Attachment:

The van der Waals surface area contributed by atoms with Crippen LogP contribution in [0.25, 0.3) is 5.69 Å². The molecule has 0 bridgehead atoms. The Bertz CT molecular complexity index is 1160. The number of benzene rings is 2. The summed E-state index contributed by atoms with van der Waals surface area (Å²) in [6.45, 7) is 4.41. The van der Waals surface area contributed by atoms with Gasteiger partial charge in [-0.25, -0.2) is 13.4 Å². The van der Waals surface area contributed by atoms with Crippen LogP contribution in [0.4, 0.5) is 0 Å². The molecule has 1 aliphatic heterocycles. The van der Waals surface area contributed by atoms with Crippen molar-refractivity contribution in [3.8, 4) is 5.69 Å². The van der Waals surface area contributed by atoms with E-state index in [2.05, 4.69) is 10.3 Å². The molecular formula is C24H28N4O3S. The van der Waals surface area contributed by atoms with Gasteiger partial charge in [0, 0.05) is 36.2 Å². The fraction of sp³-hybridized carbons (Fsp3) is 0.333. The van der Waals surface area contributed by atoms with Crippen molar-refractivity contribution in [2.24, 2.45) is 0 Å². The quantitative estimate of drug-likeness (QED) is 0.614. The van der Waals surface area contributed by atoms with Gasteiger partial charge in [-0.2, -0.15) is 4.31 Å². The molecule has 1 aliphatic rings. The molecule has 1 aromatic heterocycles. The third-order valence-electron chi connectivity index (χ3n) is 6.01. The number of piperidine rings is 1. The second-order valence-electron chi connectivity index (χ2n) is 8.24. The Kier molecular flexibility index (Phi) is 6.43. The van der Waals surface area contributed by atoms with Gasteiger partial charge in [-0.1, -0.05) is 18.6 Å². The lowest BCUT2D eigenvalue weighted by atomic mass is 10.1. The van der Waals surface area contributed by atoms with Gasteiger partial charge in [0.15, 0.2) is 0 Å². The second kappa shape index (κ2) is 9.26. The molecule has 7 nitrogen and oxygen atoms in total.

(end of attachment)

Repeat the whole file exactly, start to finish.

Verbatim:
The van der Waals surface area contributed by atoms with Crippen LogP contribution in [0.25, 0.3) is 5.69 Å². The molecule has 0 bridgehead atoms. The Bertz CT molecular complexity index is 1160. The number of benzene rings is 2. The summed E-state index contributed by atoms with van der Waals surface area (Å²) in [6.45, 7) is 4.41. The van der Waals surface area contributed by atoms with Gasteiger partial charge in [-0.25, -0.2) is 13.4 Å². The van der Waals surface area contributed by atoms with Crippen LogP contribution in [0.4, 0.5) is 0 Å². The molecule has 1 aliphatic heterocycles. The van der Waals surface area contributed by atoms with Crippen molar-refractivity contribution in [3.8, 4) is 5.69 Å². The van der Waals surface area contributed by atoms with E-state index in [2.05, 4.69) is 10.3 Å². The molecular formula is C24H28N4O3S. The van der Waals surface area contributed by atoms with Gasteiger partial charge in [0, 0.05) is 36.2 Å². The fraction of sp³-hybridized carbons (Fsp3) is 0.333. The van der Waals surface area contributed by atoms with Crippen molar-refractivity contribution in [2.24, 2.45) is 0 Å². The quantitative estimate of drug-likeness (QED) is 0.614. The van der Waals surface area contributed by atoms with Gasteiger partial charge in [-0.2, -0.15) is 4.31 Å². The molecule has 1 aliphatic rings. The molecule has 1 aromatic heterocycles. The third-order valence-electron chi connectivity index (χ3n) is 6.01. The number of piperidine rings is 1. The second-order valence-electron chi connectivity index (χ2n) is 8.24. The Kier molecular flexibility index (Phi) is 6.43. The van der Waals surface area contributed by atoms with Gasteiger partial charge in [-0.1, -0.05) is 18.6 Å². The lowest BCUT2D eigenvalue weighted by atomic mass is 10.1. The van der Waals surface area contributed by atoms with Gasteiger partial charge in [0.15, 0.2) is 0 Å². The second kappa shape index (κ2) is 9.26. The molecule has 7 nitrogen and oxygen atoms in total.